Connie Abegglen, 74, Merrill. Loved the color red found on clothes and cardinals.
Martha Anderson, 89, Cedar Falls. Worked at the University of Northern Iowa's Rod Library for 31 years.
Lonnie Bailey, 61, Fertile. Took a family trip to the Mississippi river and apple orchards every October, rain, snow or shine.
Theodore "Butch" Bean Jr., 81, Cedar Rapids. Built flag display boxes for families of soldiers killed in Iraq and Afghanistan.
Cynthia Curran, 73, Marion. Enjoyed listening to the "oldies."
Wilma Haberkamp, 90, Fairbank. Ran "Jo's Thread and Thimble" in Fairbank with her sister after retiring from teaching.
Merlyn Helm, 84, Clear Lake. The mayor of Crystal Lake for several years.
Delbert Holtkamp, 82, West Burlington. Always requested lasagna at meals.
Mark Johnson, 57, Cedar Falls. Worked for Blue Diamond in warm seasons and at Godfather's Pizza in cold.
Donald Knudsen, 87, Dike. Helped move his community forward as Mayor for 44 years.
John (János) Kokity, 92, Quad Cities. Member of the Over 50 Ballroom Dance Club.
Randall Magee, 64, Cedar Falls. Devotedly followed Ricky "the Rooster" Rudd in NASCAR.
Bill Martin, 72, Boone. Stayed lifelong friends with people in his high school marching band, forming the Bill Martin Group to keep playing music.
James "Bert" McGrew, 92, Cedar Rapids. A "numbers" man who loved Sudoku.
Donald Mott, 96, Paullina. Registered for the draft as a conscientious objector and did Civilian Public Service work from 1944 to 1946 in five states.
Carla Naeve, 82, Le Mars. Loved to golf and birdwatch.
John Novy, 88, Greenfield. An Iowa State Patrolman known as "Big John."
Jean Marie Rickelman, 89, Fort Madison. Proud to be both a farmer's daughter and a farmer's wife.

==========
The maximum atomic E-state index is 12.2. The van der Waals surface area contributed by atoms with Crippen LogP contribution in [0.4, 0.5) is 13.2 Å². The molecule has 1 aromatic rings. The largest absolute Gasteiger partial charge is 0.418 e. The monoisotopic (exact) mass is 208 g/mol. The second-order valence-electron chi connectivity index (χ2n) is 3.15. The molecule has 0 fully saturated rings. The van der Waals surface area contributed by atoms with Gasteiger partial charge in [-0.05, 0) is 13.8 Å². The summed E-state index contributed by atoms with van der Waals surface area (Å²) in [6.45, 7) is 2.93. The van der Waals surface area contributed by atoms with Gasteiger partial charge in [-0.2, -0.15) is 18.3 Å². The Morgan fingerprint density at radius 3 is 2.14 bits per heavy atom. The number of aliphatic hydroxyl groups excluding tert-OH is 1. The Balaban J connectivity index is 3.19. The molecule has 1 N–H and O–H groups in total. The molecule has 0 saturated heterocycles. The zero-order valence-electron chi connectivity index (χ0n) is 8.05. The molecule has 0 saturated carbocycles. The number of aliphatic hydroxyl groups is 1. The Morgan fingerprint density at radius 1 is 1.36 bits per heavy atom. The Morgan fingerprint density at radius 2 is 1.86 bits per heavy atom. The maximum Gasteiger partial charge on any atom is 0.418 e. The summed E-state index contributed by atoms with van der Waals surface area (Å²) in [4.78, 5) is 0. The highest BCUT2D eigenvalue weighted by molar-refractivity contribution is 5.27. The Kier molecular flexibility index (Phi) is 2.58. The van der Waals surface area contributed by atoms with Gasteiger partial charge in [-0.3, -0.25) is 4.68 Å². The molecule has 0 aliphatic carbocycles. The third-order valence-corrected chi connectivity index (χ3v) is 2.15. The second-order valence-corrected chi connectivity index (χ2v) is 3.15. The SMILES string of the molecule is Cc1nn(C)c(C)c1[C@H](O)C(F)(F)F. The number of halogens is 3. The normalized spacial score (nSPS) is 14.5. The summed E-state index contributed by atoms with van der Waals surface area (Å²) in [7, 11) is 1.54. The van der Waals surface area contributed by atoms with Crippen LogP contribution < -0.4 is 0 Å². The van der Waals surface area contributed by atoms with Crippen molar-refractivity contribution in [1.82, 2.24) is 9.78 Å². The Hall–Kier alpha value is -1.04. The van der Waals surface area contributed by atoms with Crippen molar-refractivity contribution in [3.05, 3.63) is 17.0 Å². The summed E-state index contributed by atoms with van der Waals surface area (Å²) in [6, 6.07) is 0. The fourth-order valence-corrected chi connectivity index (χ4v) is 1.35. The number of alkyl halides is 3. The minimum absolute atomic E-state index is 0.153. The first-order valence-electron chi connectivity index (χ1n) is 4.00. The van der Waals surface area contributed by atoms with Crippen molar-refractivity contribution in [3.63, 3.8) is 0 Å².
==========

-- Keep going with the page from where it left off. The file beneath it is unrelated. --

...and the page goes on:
Lyle Sannes Sr., 86, Marion. Known as the "Road Dog" for all of the miles he traveled for work, hunting and fishing.
Margaret Thing, 84, Springville. Sang and played in the bell choir at Springville Methodist Church.
Rita Weiden, 98, Raymond. Most remembered as a waitress at Bishop’s Cafeteria in Waterloo.
Cornie Wassink, 70, Alton. A charter member of the Northwestern Athletic Hall of Fame, established endowment scholarships as Director of Planned Giving and a part of every major capital campaign at Northwestern College.
Mark Bailey, 63, Fort Madison. Department of Corrections inmate.
Robert Vidimos II, 58, Ames. Shared his love for singing, slapstick movies and competitive board games with his children.
Patricia Androy, 58, Dunlap. Worked as a registered nurse at a nursing home.
Jerry Morrow, 63, Cedar Rapids. Died less than 12 hours apart from his wife, Rosie with family saying their love was a true meaning of “until death does us apart.”
Rosie Morrow, 81, Cedar Rapids. Died less than 12 hours apart from her husband, Jerry with family saying their love was a true meaning of “until death does us apart.”
Dwight Stearns, 64, Earlham. The first full-time transport officer for Dallas County Sheriff’s office.
Michele Racanati, 47, Oelwein. Worked with her twin sister, Cynthia, at MercyOne.
John Laflen, 84, Buffalo Center Won awards for his research on the development of a new generation of erosion prediction technologies.
Lyle Thayer, 82, Le Grand. Worked in upholstery, enjoyed hunting and fishing.
Stephen Miller, 77, Marquette. Had fun rituals with his children from Friday family nights at the YMCA to group outings to Badgers basketball and football games.
Patsy Schotanus, 84, Grafton. Had a talent at connecting with young people, many of whom considered her family.
Raymond Jennings, 77, Muscatine. Taught his grandchildren the bounty of catfish ponds and how to keep their eye on the ball.
Shirley Ann Smith, 83, Ames. Could never resist stopping at an antique shop.
John Marks, 61, Urbandale. Worked as an independent contractor for the real estate division at the U.S. Postal Service.
Michael Carr, 59, Fairfield. A two-time kidney transplant recipient.
Bill Bride, 77, Bloomfield. Involved with the area Johnny Poppers Two-Cylinder Club, riding around with his "tractor buddies."
Nancy Emery, 72, Savanna.
Judith Garbers, 79, Keystone. Taught as a teacher for 30 years, and spent the next 20 years as a substitute teaching her former students' children.